Lazenby v. ExMark Manufacturing Company Incorporated et al
MEMORANDUM OPINION AND ORDER: Plaintiff's motion to remand 8 is GRANTED, and this action is REMANDED to the Circuit Court of Lee County, Alabama. The Clerk of the Court is DIRECTED to take appropriate steps to effect the remand. Signed by Chief Judge William Keith Watkins on 8/6/2012. (jg, ) copy of order and docket sheet sent to Circuit Clerk of Lee County.
IN THE UNITED STATES DISTRICT COURT
FOR THE MIDDLE DISTRICT OF ALABAMA
PEGGY S. LAZENBY, as personal
representative of the Estate of
William Douglas Lazenby,
COMPANY, INC., et al.,
CASE NO. 3:12-CV-82-WKW [WO]
MEMORANDUM OPINION AND ORDER
Defendant ExMark Manufacturing Company, joined by Defendant Performance
Power Equipment, LLC, (“PPE”) removed this action from the Circuit Court of Lee
County, Alabama, pursuant to 28 U.S.C. §§ 1332(a), 1441, and 1446. In the removal
petition, PPE, the sole non-diverse defendant, contends that it was fraudulently joined
because there is no possibility that Plaintiffs can establish a cause of action against it.
Plaintiff Peggy Lazenby responded by filing a motion to remand. (Doc. # 8.)
Defendants filed a response. (Doc. # 13.) The motion has been fully briefed and is
ready for resolution. Having considered the motions and the relevant law, the court
finds that Plaintiff’s motion to remand is due to be granted.
I. STANDARD OF REVIEW
“[F]ederal courts have a strict duty to exercise the jurisdiction that is conferred
upon them by Congress.” Quackenbush v. Allstate Ins. Co., 517 U.S. 706, 716 (1996).
However, “[f]ederal courts are courts of limited jurisdiction.” Burns v. Windsor Ins.
Co., 31 F.3d 1092, 1095 (11th Cir. 1994); see also Kokkonen v. Guardian Life Ins. Co.
of Am., 511 U.S. 375 (1994). Thus, with respect to cases removed to this court
pursuant to 28 U.S.C. § 1441, the law of the Eleventh Circuit favors remand where
federal jurisdiction is not absolutely clear.
“[R]emoval statutes are construed
narrowly; where plaintiff and defendant clash about jurisdiction, uncertainties are
resolved in favor of remand.” Burns, 31 F.3d at 1095. “In evaluating a motion to
remand, the removing party bears the burden of demonstrating federal jurisdiction.”
Triggs v. John Crump Toyota, Inc., 154 F.3d 1284, 1287 n.4 (11th Cir. 1998) (citing
Pacheco de Perez v. AT&T Co., 139 F.3d 1368, 1373 (11th Cir. 1998)).
Even if complete diversity is lacking “on the face of the pleadings,” a defendant
may remove “an action . . . if the joinder of the non-diverse party . . . [was]
fraudulent.” Triggs, 154 F.3d at 1287 (citing Tapscott v. MS Dealer Service Corp.,
77 F.3d 1353, 1355 (11th Cir. 1996)). The action is removable because “[w]hen a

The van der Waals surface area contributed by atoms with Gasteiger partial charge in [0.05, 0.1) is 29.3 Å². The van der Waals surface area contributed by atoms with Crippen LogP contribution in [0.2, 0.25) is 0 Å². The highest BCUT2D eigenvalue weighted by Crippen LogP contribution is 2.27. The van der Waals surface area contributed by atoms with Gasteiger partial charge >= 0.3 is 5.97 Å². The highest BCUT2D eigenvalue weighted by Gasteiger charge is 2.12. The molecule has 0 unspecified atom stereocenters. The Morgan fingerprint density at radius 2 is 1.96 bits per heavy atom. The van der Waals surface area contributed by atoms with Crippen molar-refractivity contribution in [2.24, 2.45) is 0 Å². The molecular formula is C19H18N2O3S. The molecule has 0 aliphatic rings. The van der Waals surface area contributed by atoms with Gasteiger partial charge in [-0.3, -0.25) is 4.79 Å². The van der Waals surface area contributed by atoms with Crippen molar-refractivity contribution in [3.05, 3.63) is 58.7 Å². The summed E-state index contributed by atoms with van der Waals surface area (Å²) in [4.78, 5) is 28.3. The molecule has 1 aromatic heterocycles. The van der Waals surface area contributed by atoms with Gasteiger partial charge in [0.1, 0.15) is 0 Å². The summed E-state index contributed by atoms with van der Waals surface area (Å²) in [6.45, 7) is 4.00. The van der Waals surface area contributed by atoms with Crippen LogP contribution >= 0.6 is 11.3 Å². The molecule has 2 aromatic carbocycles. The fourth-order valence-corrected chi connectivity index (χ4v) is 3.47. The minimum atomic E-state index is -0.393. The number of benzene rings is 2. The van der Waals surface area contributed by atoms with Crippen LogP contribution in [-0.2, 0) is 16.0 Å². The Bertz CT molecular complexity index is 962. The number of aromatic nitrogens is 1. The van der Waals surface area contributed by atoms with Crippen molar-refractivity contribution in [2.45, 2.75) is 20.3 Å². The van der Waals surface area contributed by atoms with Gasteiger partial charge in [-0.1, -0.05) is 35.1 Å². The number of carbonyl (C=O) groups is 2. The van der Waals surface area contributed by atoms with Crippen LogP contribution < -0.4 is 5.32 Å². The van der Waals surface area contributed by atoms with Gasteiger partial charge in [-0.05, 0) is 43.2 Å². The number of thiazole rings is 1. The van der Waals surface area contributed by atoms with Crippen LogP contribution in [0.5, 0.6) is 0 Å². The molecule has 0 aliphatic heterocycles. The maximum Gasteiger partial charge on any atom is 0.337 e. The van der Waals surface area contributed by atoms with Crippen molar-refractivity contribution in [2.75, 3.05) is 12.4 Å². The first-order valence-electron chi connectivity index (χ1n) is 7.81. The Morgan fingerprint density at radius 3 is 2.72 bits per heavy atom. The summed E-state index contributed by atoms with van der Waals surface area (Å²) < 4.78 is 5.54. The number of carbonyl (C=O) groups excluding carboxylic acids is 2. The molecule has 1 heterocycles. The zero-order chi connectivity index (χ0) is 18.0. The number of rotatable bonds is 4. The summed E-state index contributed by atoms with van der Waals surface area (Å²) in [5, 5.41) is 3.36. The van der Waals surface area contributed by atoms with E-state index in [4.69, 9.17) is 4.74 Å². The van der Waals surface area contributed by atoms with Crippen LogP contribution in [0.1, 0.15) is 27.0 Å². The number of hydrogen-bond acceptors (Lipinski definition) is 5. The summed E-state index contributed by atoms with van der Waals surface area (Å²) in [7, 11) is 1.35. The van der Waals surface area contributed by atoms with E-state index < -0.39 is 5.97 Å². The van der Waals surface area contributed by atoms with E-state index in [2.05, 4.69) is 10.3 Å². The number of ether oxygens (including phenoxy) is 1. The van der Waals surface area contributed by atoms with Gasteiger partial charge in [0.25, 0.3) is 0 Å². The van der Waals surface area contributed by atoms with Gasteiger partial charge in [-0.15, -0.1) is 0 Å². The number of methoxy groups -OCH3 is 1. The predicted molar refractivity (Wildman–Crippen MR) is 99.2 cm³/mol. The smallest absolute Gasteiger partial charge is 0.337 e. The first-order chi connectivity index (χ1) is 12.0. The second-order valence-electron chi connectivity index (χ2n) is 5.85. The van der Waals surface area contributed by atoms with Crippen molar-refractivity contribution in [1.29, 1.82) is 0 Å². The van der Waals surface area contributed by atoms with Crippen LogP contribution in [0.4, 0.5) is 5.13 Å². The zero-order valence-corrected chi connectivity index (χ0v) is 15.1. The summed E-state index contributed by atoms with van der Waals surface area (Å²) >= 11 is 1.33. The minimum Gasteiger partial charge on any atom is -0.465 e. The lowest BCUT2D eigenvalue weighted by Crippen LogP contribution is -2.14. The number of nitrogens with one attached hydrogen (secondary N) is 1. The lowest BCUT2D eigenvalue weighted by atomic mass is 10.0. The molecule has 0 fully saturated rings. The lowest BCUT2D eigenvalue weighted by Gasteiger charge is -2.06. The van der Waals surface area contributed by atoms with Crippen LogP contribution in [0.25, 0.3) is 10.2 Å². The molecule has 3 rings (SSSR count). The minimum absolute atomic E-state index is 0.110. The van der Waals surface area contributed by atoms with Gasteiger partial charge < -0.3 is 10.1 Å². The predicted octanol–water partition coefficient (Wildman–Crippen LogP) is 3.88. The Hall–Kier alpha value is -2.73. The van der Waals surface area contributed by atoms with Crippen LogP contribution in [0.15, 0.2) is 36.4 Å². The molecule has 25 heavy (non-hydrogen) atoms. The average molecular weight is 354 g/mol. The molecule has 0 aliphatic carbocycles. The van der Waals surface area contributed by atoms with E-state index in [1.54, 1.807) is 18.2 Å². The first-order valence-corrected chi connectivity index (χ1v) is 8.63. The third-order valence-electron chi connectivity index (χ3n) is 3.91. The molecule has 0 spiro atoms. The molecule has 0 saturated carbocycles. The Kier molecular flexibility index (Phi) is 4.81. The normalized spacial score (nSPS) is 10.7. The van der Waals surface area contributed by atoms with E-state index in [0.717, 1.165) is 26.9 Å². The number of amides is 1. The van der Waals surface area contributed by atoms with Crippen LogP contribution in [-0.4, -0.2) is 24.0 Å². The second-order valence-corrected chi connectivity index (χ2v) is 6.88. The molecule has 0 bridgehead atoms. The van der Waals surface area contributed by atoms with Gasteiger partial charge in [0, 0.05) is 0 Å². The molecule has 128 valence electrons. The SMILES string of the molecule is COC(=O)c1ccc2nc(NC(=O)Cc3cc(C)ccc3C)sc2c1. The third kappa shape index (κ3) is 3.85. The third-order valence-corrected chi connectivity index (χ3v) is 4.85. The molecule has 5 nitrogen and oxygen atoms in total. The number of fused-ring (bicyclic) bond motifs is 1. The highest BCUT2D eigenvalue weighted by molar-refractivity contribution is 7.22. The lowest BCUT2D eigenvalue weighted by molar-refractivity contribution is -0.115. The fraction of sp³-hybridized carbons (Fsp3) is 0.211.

plaintiff names a non-diverse defendant solely in order to defeat federal diversity
jurisdiction, the district court must ignore the presence of the non-diverse defendant.”
Henderson v. Wash. Nat’l Ins. Co., 454 F.3d 1278, 1281 (11th Cir. 2006).
“Fraudulent joinder is a judicially created doctrine that provides an exception to the
requirement of complete diversity.” Triggs, 154 F.3d at 1287. The Eleventh Circuit
has recognized three situations in which joinder may be deemed fraudulent: (1) when
there is no possibility that the plaintiff can prove a cause of action against the resident
(or non-diverse) defendant; (2) when there is outright fraud in the plaintiff’s pleading
of jurisdictional facts; and (3) when there is no real connection to the claim and the
resident (or non-diverse) defendant. Id.
As to the first type of fraudulent joinder, the only type at issue here, “[t]he
plaintiff need not have a winning case against the allegedly fraudulent defendant; he
need only have a possibility of stating a valid cause of action in order for the joinder
to be legitimate.” Triggs, 154 F.3d at 1287. The “potential for legal liability must be
reasonable,” however, “not merely theoretical.” Legg v. Wyeth, 428 F.3d 1317, 1325
n.5 (11th Cir. 2005) (citation and internal quotation marks omitted). Alternatively
stated, a district court “is correct to deny the motion to remand only if there was no
possibility that [the plaintiff] could have maintained a cause of action . . . in Alabama
state court.” Henderson, 454 F.3d at 1281–82. The court’s “task is not to gauge the
sufficiency of the pleadings in this case. [The] inquiry is more basic: [The court]
must decide whether the defendants have proven by clear and convincing evidence
that no Alabama court could find this complaint sufficient . . . .” Id. at 1284.
“[T]he determination of whether a [non-diverse] defendant has been
fraudulently joined must be based upon the plaintiff’s pleadings at the time of
removal, supplemented by any affidavits and deposition transcripts submitted by the
parties.” Legg, 428 F.3d at 1322 (quoting Pacheco de Perez, 139 F.3d at 1380). “The
proceeding appropriate for resolving a claim of fraudulent joinder is similar to that
used for ruling on a motion for summary judgment under [Federal Rule of Civil
Procedure 56].” Id. at 1322–23. Accordingly, all contested issues of substantive fact
and any uncertainties as to the current state of the law must be resolved in the
plaintiff’s favor. See id. at 1323; see also Cabalceta v. Standard Fruit Co., 883 F.2d
1553, 1561 (11th Cir. 1989).
II. FACTUAL AND PROCEDURAL BACKGROUND
ExMark designs and manufactures a riding lawnmower, the 2010 ExMark zeroturn radius Quest 52 (“Quest ZTR”). PPE is a local distributor for the Quest ZTR, in
Chambers County, Alabama. On May 4, 2010, Dr. William D. Lazenby purchased a
Quest ZTR from PPE. On or about June 14, 2010, the Quest ZTR rolled over on Dr.
Lazenby while he was mowing his lawn. Dr. Lazenby died from injuries caused by
being pinned under the Quest ZTR. The Complaint alleges that the Quest ZTR was
designed and sold without a rollover protection system. It further alleges that such a
system likely would have prevented the accident that killed Dr. Lazenby. Plaintiff
brought claims for negligence, wantonness, liability under the AEMLD and breach of
warranty against Defendants.
Plaintiff is an Alabama citizen, and PPE is also an Alabama citizen. ExMark
is a citizen of Nebraska. Defendants timely removed this action to federal court
pursuant to 28 U.S.C. §§ 1441(a) and 1446(b), asserting that there is complete
diversity of citizenship between Plaintiff and ExMark and that the amount in